meets HIPAA requirements. John Ruffi ng, assistant director for Advanced Technology Integration Services, says that he uses the Spectra T950 library with LTO tape media in part because the medical college “did not need to redesign our previ- ous network environment to add Spectra encryp-
Molly Rector is CMO, Spectra Logic. For more on Spectra Logic solutions: www.rsleads.com/203ht-204
tion.” BlueScale Encryption works with existing backup poli- cies and disaster recovery strategies, and requires no additional hardware or software. Tape supports rapid nightly backup of data, with encryption to ensure confi dentiality, and also provides longevity necessary to HIPAA and for DR efforts.
Advantages of tape in a healthcare setting Tape, with its inherent encryption capabilities and ex- tremely high reliability, provides the protection required to meet HIPAA requirements. HIPAA requires electronic data to be stored for a defi ned and lengthy period, and requires the data to be retrievable. Tape is the only storage medium with a lifespan that can be relied on to meet HIPAA rules. With the combination of signifi cantly greater reliability over SATA disk (orders of magnitude) and longer life, tape is an excellent choice for any healthcare data-protection strategy. Affordability is also key in any DR planning, because af- fordability makes the planning realistic and sustainable. Tape in any analysis is less expensive than disk; tape complements disk used for data protection.
Example of DR strategy using active archive In this model, the components of a data protection and disaster recovery plan include: • Active archive application; • Backup application; • Disk and tape storage;
• Multiple data storage sites – two or more, each outside of the other’s disaster zone; and • Secure, optimized WAN or other channel between sites.
Data management policy
This strategy shifts the sole focus on backup to support disaster recovery to a focus on active archive to support access to all data all the time, even following a disaster.
DATA PROTECTION APPLICATION
Prior to active archive, data centers relied on data pro- tection applications to protect all site data. These require extra steps to reconstitute data through the data protection applications after a disaster. With an active archive application in place, data is readily accessible through a standard fi le system interface. If the local site goes down, the remote active archive site continues to provide data access. Managed in part by the active archive application, data policies automatically manage data – creating multiple copies, moving data from disk to tape as data ages and more. Active archive systems automatically create copies of data and track the multiple locations of the data.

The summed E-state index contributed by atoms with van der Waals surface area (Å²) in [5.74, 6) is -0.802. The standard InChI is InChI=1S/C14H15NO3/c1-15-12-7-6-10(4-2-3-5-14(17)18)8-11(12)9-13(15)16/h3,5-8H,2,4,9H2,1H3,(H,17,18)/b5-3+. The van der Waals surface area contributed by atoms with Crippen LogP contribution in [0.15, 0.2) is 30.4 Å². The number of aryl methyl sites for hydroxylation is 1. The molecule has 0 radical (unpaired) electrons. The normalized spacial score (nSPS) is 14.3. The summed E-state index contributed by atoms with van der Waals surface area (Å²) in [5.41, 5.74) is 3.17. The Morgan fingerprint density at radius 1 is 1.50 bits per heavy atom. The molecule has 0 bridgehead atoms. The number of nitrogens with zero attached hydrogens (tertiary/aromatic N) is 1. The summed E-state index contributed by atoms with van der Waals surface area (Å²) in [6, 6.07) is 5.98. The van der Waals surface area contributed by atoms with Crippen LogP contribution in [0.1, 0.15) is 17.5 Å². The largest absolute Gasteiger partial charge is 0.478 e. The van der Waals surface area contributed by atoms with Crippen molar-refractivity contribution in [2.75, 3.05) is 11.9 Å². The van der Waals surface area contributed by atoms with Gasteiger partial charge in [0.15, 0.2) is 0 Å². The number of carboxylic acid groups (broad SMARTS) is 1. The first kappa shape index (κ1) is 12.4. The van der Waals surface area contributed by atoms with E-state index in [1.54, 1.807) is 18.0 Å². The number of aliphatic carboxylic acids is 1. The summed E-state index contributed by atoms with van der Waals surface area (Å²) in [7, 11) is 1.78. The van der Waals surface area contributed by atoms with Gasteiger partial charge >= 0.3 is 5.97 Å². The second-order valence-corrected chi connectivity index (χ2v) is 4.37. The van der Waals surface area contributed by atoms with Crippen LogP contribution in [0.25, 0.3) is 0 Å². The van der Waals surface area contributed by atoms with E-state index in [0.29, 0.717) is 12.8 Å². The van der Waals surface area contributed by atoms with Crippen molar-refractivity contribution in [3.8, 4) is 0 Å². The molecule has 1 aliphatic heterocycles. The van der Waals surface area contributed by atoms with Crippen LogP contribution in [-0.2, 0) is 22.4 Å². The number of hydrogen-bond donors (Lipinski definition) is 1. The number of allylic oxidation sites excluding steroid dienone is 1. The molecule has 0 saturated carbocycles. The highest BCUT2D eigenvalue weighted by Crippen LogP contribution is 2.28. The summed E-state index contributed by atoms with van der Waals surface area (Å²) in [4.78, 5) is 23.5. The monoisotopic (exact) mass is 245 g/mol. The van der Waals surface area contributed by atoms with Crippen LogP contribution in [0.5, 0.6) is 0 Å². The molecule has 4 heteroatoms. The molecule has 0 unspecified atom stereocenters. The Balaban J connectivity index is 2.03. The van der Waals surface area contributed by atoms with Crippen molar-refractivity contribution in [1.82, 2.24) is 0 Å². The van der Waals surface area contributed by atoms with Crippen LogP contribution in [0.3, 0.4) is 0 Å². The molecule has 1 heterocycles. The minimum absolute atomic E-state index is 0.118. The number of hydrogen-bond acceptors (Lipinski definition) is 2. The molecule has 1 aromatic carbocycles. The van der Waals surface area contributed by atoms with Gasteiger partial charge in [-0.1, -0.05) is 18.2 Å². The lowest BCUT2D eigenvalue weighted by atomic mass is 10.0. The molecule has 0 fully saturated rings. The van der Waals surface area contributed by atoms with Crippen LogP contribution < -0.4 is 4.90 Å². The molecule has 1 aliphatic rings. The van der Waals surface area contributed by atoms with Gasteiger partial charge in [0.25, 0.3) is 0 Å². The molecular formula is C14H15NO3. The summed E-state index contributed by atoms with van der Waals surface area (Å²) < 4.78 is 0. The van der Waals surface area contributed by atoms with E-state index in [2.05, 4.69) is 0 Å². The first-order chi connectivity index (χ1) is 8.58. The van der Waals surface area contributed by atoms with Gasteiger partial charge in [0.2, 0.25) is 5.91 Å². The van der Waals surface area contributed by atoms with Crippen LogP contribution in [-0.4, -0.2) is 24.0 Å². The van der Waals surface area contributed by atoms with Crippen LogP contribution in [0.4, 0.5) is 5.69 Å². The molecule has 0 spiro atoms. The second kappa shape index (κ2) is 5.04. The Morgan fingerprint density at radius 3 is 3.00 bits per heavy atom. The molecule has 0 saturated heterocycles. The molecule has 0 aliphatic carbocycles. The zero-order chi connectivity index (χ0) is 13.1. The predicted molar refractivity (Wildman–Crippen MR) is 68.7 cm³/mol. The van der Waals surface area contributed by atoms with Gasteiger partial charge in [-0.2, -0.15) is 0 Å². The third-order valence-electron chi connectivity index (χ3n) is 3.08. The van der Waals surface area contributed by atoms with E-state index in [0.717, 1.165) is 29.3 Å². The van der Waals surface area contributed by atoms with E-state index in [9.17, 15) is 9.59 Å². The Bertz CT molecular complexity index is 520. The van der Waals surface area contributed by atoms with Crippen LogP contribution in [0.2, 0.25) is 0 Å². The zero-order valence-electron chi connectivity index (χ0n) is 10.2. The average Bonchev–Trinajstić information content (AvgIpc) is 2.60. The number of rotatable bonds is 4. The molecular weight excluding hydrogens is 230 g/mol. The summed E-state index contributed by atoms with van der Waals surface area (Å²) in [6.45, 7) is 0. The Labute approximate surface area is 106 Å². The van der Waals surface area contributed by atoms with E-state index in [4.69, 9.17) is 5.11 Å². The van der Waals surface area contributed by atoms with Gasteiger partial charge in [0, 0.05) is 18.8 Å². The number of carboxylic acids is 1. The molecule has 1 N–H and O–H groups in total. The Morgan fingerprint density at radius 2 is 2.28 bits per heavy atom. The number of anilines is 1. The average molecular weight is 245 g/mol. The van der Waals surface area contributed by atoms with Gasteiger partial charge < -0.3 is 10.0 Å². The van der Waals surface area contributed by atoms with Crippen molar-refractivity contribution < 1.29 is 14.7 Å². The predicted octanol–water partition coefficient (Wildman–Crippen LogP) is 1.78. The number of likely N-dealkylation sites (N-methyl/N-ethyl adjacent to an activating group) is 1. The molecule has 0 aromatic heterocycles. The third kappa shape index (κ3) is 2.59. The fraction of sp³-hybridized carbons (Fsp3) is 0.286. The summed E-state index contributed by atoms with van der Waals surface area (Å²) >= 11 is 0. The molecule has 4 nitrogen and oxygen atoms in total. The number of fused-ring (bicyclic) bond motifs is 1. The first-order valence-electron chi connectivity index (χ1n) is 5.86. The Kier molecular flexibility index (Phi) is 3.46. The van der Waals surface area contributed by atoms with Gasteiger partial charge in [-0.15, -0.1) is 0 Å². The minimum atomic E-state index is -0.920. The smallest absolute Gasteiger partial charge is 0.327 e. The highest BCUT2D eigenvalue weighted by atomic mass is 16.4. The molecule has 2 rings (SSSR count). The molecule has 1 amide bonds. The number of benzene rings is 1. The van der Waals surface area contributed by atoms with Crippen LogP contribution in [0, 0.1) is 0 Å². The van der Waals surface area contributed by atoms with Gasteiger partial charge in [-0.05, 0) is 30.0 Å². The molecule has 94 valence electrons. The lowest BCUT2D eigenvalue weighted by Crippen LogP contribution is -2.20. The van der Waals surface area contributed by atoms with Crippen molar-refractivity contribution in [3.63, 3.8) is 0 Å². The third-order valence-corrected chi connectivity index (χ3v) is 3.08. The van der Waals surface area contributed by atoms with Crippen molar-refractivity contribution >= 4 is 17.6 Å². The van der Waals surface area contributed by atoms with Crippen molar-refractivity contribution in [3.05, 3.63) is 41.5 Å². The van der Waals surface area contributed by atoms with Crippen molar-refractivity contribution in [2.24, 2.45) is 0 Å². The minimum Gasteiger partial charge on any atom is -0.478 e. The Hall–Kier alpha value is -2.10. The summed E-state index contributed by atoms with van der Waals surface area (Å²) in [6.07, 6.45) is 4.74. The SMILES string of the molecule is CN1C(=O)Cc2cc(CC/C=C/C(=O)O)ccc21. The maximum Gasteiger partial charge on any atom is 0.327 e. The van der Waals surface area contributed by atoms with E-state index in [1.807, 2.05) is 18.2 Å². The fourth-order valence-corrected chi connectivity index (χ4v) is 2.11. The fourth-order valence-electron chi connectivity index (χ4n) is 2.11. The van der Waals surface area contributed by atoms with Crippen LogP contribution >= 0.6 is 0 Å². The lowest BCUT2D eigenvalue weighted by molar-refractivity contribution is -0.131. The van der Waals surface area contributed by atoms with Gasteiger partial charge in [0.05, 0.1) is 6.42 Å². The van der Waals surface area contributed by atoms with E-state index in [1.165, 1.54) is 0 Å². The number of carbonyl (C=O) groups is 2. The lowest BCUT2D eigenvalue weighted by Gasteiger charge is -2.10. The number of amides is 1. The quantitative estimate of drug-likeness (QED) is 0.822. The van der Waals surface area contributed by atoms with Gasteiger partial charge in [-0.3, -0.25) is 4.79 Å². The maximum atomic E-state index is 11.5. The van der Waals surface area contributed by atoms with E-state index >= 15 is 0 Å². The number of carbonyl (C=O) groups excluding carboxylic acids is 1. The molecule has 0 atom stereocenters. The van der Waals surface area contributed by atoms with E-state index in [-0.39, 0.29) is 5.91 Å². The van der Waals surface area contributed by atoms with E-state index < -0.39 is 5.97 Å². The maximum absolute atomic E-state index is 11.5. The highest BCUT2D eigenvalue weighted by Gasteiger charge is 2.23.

High performance storage – includes PACS
ACTIVE ARCHIVE APPLICATION
Disaster Recovery Offsite
Data protection with active archive.
By archiving appropriate data shortly after creation, in- formation is no longer backed up multiple times. Instead, it is retained in and can be accessed using the active archive system. The active archive implementation results in smaller backups that reduce strain on daily data center operations and ensure that backup windows are adequate to protect the site’s data. When a disaster does strike, the amount of data to be restored from backups is much smaller. Restoring the small amount of backup data becomes a very manageable step in the larger disaster recovery process.
PACS ? Backup Onsite/Offsite Data protection prior to active archive. www.healthmgttech.com
Disaster Recovery Offsite
DR planning doesn’t need to be a disaster A well-planned active archive storage implementation increases access to all stored data, both during and after a disaster. Access to patient data and healthcare infrastructure data, such as fi nancials, facilitates the recovery of critical healthcare operations within a short period. The active archive model represents a signifi cant shift from more commonly adopted data-protection strategies in healthcare, and may require organizations to adjust how they use and access data. An increased use of tape facilitates access to data, which makes storage more affordable and manageable, and supports the rigorous discipline involved in disaster recovery planning and testing. Active archive allows healthcare organizations to fulfi ll their dual missions of preserving important patient information and providing continuity for the patient care infrastructure.
HMT HEALTH MANAGEMENT TECHNOLOGY March 2012 17